On-the-run letters must be ‘null and void’, says Robinson

First Minister suspicious SF leaders told they would never face prosecution for IRA actions

First Minister of Northern Ireland Peter  Robinson has  expressed “suspicion” that senior republicans such as Gerry Adams and Deputy First Minister Martin McGuinness received official British guarantees that they would never face prosecution for alleged involvement in actions such as the killings of Jean McConville and Frank Hegarty. Photograph: Will Oliver/PA Wire

First Minister of Northern Ireland Peter Robinson has expressed “suspicion” that senior republicans such as Gerry Adams and Deputy First Minister Martin McGuinness received official British guarantees that they would never face prosecution for alleged involvement in actions such as the killings of Jean McConville and Frank Hegarty. Photograph: Will Oliver/PA Wire

Wed, Jun 11, 2014, 01:05

The comfort letters issued to the so-called republican on-the-runs (OTR) must be declared “null and void” so that pledges of non-prosecution should have no legal standing, First Minister Peter Robinson has told a Westminster select committee.

Mr Robinson also expressed “suspicion” that senior republicans such as Gerry Adams and Deputy First Minister Martin McGuinness received official British guarantees that they would never face prosecution for alleged involvement in actions such as the killings of Jean McConville and Frank Hegarty.

Mr Robinson said the OTR scheme was a “dark chapter in the chronicles of [British] government conduct” when he gave today evidence on the issue to the House of Commons Northern Ireland Affairs committee.

The DUP leader said the OTR scheme which benefited 228 republicans was “inequitable” and “sectarian” in that it was a concession to republicans alone.

The committee over two days of hearings at Stormont heard evidence from various politicians and from policing, legal and victims’ representatives including from the North’s Director of Public Prosecutions, Barra McGrory QC, who addressed the committee today.

Controversy was triggered in February when the trial of Co Donegal man John Downey for the 1982 IRA Hyde Park bombing in which four British soldiers were killed was halted, because he had mistakenly received a letter saying he did not face prosecution.

As a result the House of Commons committee is investigating the OTR scheme, while British prime minister David Cameron ordered a separate private inquiry to be carried out by Lady Justice Heather Hallett which is due to report at the end of this month.

Mr McGrory said he believed comfort letters issued to the on-the-runs would not be an impediment to future prosecutions if new evidence were to emerge against the recipients of the letters.

He said the recipients “ought not to be sleeping easily in their beds” if new evidence came to light that would make them liable to prosecution.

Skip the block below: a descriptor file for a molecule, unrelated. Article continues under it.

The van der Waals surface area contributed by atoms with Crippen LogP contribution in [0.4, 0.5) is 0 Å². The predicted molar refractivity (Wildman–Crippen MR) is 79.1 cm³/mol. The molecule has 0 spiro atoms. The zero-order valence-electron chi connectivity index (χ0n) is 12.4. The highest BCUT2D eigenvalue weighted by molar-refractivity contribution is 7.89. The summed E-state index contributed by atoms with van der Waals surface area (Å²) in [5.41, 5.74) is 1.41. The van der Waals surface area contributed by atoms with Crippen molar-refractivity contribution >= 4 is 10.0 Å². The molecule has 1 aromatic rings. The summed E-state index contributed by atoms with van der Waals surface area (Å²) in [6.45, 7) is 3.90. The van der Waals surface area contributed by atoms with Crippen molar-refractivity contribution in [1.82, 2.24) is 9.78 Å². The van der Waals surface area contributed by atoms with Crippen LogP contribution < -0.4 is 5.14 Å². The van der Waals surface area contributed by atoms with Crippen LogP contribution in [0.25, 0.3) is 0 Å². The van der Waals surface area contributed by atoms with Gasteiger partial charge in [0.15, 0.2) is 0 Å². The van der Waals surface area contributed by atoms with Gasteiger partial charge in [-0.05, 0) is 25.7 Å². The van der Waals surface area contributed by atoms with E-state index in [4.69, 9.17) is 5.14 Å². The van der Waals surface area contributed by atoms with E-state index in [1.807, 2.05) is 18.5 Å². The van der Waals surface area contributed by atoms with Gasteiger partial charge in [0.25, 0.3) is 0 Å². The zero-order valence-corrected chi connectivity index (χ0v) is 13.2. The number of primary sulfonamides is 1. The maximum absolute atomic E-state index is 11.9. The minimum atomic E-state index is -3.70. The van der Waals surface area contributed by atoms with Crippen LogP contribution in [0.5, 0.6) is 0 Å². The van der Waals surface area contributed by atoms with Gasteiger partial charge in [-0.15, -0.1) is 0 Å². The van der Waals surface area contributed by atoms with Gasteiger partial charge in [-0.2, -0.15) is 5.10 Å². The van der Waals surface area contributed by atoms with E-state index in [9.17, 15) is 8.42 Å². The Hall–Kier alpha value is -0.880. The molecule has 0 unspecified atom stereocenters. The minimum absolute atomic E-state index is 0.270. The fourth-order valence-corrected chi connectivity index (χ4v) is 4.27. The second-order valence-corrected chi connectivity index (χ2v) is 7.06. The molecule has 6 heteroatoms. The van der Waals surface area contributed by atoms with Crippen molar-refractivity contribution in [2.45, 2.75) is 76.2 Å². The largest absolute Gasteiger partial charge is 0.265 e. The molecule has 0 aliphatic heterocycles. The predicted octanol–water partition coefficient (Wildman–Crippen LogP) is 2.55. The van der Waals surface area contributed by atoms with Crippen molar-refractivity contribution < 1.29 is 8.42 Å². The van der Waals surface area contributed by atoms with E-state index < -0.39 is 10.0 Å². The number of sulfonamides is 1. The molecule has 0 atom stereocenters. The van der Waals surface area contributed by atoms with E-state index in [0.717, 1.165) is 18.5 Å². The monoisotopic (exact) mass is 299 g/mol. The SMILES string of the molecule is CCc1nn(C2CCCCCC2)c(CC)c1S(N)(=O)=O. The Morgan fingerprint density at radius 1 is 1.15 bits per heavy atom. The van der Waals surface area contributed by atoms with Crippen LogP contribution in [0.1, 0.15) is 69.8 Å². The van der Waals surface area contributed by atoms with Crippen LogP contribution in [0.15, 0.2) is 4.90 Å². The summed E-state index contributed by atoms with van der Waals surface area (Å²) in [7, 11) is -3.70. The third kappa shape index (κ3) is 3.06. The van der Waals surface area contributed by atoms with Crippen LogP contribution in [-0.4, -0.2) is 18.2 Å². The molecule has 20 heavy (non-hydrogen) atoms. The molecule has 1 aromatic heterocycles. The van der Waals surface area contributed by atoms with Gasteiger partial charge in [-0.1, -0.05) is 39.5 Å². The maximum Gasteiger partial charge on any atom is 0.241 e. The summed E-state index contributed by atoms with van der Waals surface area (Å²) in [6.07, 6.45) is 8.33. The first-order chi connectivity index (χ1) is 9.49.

Mr Robinson however in his evidence noted that Mr McGrory was speaking as a prosecutor. “If the DPP had been speaking as a defence counsel he might have said something entirely different,” he said

There could be future defence claims of an abuse of legal process and therefore “the letters need to be made null and void”, insisted Mr Robinson.

Asked by Lady Hermon MP whether he had confidence in Deputy First Minister Martin McGuinness, who would have known about the scheme since its initiation in 1999, he responded, “I always expect republicans to behave like republicans. I don’t expect them to do things in the interest of the wider community.”

Mr Robinson was also asked by Labour MP Kate Hoey whether he was aware of any commitments given to senior members of Sinn Féin such as Gerry Adams that they would never face prosecution.

In his earlier evidence, Mr McGrory, who prior to being appointed DPP acted for Sinn Féin and was aware of the OTR scheme, said republicans such as Gerry Adams, Martin McGuinness and Gerry Kelly had not received these letters of comfort.

Mr Robinson in his response to Ms Hoey said he was suspicious that other non-prosecution commitments were given to leading Sinn Féin figures. He said this was “fuelled” by what followed events such as the 1986 IRA murder of alleged informer Frank Hegarty from Derry and the 1972 murder of Jean McConville, about which Mr Adams was recently questioned.

On Mr Hegarty’s murder Mr Robinson said, “There was certainly a considerable amount of circumstantial evidence about it in [British Central Television’s] The Cook Report…and how he was inveigled into coming back to Northern Ireland by Martin McGuinness.

Mrs Hegarty herself indicated that he [Mr McGuinness] got down on his knees and pleaded with her to bring her son back [from Britain]. Of course when he came back he was taken and left in a cold laneway in the Irish Republic, dead. That may not be enough to prosecute, but it certainly is enough to ask questions.”

Mr McGuinness has denied these allegations while Mr Adams has also denied any involvement in Ms McConville’s murder.

During today’s hearing, DUP MP Ian Paisley described Mr McGrory as a “poacher turned gamekeeper” because he was now DPP, while previously he was a solicitor acting for clients such as Sinn Féin.

Mr McGrory said it was not a term he would like to use while adding, “Sometimes poachers who turn gamekeepers are more effective gamekeepers.”